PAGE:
The noble Lord, Lord Cledwyn, suggested the Lord Chancellor as someone who might, with advantage, be proposed for this role. I am very far from being against that suggestion. However, I would ask the noble Lord to consider page 17 of the 1989 edition of the Companion to the Standing Orders. If the House would allow me, I should like to quote from that:

    "The Lord Chancellor is Speaker of the House of Lords ex officio. It is his duty ordinarily to attend as Speaker, to sit on the Woolsack and to preside over the deliberations of the House, except when it is in Committee. He puts the Question on all Motions which are submitted to the House, but he has no power either to maintain order or to act in any way as the representative or mouthpiece of the House".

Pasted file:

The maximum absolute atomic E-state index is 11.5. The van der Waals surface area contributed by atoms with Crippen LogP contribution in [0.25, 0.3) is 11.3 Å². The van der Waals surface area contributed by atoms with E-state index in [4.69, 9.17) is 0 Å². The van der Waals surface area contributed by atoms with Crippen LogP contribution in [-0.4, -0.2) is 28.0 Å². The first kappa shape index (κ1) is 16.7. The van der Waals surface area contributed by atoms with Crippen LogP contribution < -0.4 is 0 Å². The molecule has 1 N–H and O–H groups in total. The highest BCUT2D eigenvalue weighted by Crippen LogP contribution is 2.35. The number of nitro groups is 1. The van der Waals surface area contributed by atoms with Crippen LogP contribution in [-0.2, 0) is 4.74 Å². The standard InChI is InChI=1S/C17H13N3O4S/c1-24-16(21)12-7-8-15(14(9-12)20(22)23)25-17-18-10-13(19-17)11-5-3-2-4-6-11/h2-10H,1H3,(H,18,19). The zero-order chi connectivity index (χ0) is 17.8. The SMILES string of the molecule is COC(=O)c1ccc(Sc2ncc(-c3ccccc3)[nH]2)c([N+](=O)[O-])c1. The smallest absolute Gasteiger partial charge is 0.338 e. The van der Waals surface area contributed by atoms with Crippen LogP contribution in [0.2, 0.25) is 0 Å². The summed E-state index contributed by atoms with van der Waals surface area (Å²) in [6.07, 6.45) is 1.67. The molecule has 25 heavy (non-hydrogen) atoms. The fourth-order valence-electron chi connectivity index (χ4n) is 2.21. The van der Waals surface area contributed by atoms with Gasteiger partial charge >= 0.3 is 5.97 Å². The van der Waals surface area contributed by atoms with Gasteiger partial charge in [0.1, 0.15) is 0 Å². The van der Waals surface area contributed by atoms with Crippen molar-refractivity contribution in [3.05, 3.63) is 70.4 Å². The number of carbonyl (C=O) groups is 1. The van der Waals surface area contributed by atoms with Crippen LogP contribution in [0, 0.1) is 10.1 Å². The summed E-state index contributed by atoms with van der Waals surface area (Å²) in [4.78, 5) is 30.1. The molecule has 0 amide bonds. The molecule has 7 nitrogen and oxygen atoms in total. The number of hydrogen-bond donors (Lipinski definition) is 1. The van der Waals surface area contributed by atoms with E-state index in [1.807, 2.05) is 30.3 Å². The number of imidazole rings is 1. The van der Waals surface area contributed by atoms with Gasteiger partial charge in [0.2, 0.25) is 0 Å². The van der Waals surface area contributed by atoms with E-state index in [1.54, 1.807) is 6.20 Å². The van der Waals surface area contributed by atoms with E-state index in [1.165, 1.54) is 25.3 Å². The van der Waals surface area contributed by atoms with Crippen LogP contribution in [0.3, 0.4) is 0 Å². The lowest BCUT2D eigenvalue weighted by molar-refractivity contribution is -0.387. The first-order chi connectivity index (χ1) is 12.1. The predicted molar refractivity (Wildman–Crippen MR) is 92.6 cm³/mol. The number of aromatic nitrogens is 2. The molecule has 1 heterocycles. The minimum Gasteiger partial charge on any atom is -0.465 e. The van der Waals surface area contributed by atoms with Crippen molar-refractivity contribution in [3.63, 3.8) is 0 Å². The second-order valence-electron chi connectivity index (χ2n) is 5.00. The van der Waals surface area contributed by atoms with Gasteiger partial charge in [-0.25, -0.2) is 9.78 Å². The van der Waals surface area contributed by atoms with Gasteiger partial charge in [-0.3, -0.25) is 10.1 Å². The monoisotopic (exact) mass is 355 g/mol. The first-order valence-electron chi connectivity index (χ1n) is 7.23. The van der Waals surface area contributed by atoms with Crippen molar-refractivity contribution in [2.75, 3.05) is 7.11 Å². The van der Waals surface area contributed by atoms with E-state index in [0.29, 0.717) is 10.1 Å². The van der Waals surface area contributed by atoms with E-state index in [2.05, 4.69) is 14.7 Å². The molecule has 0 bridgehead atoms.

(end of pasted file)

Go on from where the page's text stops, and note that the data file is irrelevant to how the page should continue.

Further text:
That is qualified by the phrase,

    "unless the House confers the necessary authority upon him".

Lord Cledwyn of Penrhos: My Lords, the Lord Chancellor holds another very important office; namely, he is the head of the judiciary and he sits as a judge. He is one step away from the Cabinet as far as that is concerned.

Viscount Cranborne: My Lords, I wholly accept that point. The difficulty, it seems to me—as always, in all matters, but in this matter particularly, I am in the hands of your Lordships—is that the Lord Chancellor, who would undoubtedly be a better judge in these matters

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than I as Leader of the House, would find it difficult to enter into the regulation of your Lordships' House. The noble Lord, Lord Cledwyn, might like to take that point into account.